Here’s one for all of you who doubt the practical real world influence of art historians. March this year marks 30 years since the death of notable art historian Anthony Blunt. At both school and university Blunt earned himself a reputation as a rigorous, even stuffy, academic, attaining a first in Modern Languages from Trinity College Cambridge.
It was as a graduate that Blunt began to research French Art History and, in particular, Poussin. His close Cambridge friend Victor Rothschild gave Blunt £100 to purchase a painting by said artist that, by no happy coincidence, is now usually on display in the Fitzwilliam Museum, currently away for restoration. So, next time you see Poussin’s ‘Eliezer and Rebecca’, remember this article and see if a bit of context adds a little intrigue.
In 1939, Blunt joined the British army and served bravely in both British and French Intelligence, playing an instrumental role in the decryption of enigma intercepts. As an art historian, Blunt had risen to prominence through his writing by 1940. In 1945 he was made surveyor of the King’s pictures and later the Queen’s, a service for which he was knighted. He became both a lecturer of history of art at the University of London and director of the Courtauld Institute in 1947. Regarded as a dedicated, kind and inspirational teacher, he trained a generation of eminent art historians, including Brian Sewell, Nicholas Serota and Neil Macgregor, to name but a few. He is often credited as the man who made the Courtauld what it is today and, all the while, continued to produce seminal art historical texts on subjects as diverse as Picasso, William Blake and Sicilian architecture. So far so influential.
However, Blunt not only changed the face of art history and helped to bring about the downfall of the Nazis; he also fuelled the cold war, undercutting British intelligence to an untold extent in his role as a soviet spy. Potentially recruited as early as his undergraduate days at Cambridge, he went on to convert many Intelligence Operatives to the soviet cause, all of whom passed on classified information to the Russians both during and after the war. Even the Russians where perturbed by the extent of his treachery and worried that he might in fact be a triple agent. One of his Russian handlers described him as, ‘An ideological shit.’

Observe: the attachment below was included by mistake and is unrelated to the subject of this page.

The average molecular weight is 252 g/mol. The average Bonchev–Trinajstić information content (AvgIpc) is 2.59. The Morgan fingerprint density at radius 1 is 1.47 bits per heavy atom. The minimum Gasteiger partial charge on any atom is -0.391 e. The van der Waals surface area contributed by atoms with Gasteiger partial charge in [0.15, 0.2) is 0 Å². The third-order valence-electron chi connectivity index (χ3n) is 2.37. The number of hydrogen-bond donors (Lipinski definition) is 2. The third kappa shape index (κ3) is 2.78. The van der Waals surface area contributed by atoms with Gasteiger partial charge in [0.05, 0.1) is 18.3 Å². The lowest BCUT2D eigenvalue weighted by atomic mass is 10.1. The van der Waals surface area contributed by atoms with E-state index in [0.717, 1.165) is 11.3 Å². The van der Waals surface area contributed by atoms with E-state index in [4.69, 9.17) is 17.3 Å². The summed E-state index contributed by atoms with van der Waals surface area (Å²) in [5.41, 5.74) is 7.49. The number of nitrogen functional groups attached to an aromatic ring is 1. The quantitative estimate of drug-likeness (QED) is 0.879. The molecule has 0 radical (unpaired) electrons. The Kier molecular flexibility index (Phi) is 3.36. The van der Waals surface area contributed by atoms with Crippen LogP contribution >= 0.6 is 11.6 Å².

Many attribute this career path to his membership of the secret society known as The Cambridge Apostles, many of whose members also went on to become spies. The most notable spies of the era, including Blunt, where tellingly dubbed ‘The Cambridge Five’.
Blunt’s cover came under suspicion as early as 1948 when many of his close friends started openly defecting but, even after it had been fully blown, Blunt refused to confess. The truth about him only became public in the ‘70s and the damage done by Blunt and his associates is still unknown. He has continued to be a source of cultural inspiration, stimulating the poetry of Louis MacNeice, the plays of Alan Bennett, the novels of John Le Carre as well as multiple films and Television dramas. There was even a room inspired by him in the Hacienda nightclub.
Blunt is still quoted today in the footnotes of countless art history students, who smile when the intrigue of this man’s double life provides a brief moment of release from the tedium of an essay on heroic landscape. So it’s true, Art Historians might have slightly less lecture time, but we do also, in some cases, have the capacity to undermine the whole of Western government.